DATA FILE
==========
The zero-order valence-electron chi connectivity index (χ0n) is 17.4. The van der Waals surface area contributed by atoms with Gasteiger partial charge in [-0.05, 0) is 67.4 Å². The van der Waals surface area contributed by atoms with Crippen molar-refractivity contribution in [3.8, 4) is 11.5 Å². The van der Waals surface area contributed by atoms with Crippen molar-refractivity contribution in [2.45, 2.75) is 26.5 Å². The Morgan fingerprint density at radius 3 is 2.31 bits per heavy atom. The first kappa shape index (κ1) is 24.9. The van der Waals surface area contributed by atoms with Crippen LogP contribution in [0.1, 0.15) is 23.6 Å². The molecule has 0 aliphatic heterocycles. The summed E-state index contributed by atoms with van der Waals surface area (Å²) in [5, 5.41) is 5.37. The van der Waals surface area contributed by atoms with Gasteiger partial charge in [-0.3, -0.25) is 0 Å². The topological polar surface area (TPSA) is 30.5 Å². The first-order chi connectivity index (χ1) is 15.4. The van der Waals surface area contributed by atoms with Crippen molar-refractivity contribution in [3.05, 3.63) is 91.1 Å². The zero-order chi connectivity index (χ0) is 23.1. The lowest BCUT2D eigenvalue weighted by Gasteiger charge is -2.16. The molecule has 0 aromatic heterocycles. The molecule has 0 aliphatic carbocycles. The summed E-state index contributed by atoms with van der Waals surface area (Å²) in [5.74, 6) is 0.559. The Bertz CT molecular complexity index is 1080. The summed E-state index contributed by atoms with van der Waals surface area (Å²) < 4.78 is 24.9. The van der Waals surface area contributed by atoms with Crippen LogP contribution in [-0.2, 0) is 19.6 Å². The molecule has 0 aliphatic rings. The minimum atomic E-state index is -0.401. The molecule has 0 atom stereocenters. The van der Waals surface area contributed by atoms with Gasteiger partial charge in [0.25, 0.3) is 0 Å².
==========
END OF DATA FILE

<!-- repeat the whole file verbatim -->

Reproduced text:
The zero-order valence-electron chi connectivity index (χ0n) is 17.4. The van der Waals surface area contributed by atoms with Gasteiger partial charge in [-0.05, 0) is 67.4 Å². The van der Waals surface area contributed by atoms with Crippen molar-refractivity contribution in [3.8, 4) is 11.5 Å². The van der Waals surface area contributed by atoms with Crippen molar-refractivity contribution in [2.45, 2.75) is 26.5 Å². The Morgan fingerprint density at radius 3 is 2.31 bits per heavy atom. The first kappa shape index (κ1) is 24.9. The van der Waals surface area contributed by atoms with Crippen LogP contribution in [0.1, 0.15) is 23.6 Å². The molecule has 0 aliphatic heterocycles. The summed E-state index contributed by atoms with van der Waals surface area (Å²) in [5, 5.41) is 5.37. The van der Waals surface area contributed by atoms with Gasteiger partial charge in [-0.3, -0.25) is 0 Å². The topological polar surface area (TPSA) is 30.5 Å². The first-order chi connectivity index (χ1) is 15.4. The van der Waals surface area contributed by atoms with Crippen molar-refractivity contribution in [3.05, 3.63) is 91.1 Å². The zero-order chi connectivity index (χ0) is 23.1. The lowest BCUT2D eigenvalue weighted by Gasteiger charge is -2.16. The molecule has 0 aromatic heterocycles. The molecule has 0 aliphatic carbocycles. The summed E-state index contributed by atoms with van der Waals surface area (Å²) in [5.74, 6) is 0.559. The Bertz CT molecular complexity index is 1080. The summed E-state index contributed by atoms with van der Waals surface area (Å²) < 4.78 is 24.9. The van der Waals surface area contributed by atoms with Crippen LogP contribution in [-0.2, 0) is 19.6 Å². The molecule has 0 aliphatic rings. The minimum atomic E-state index is -0.401. The molecule has 0 atom stereocenters. The van der Waals surface area contributed by atoms with Gasteiger partial charge in [0.25, 0.3) is 0 Å².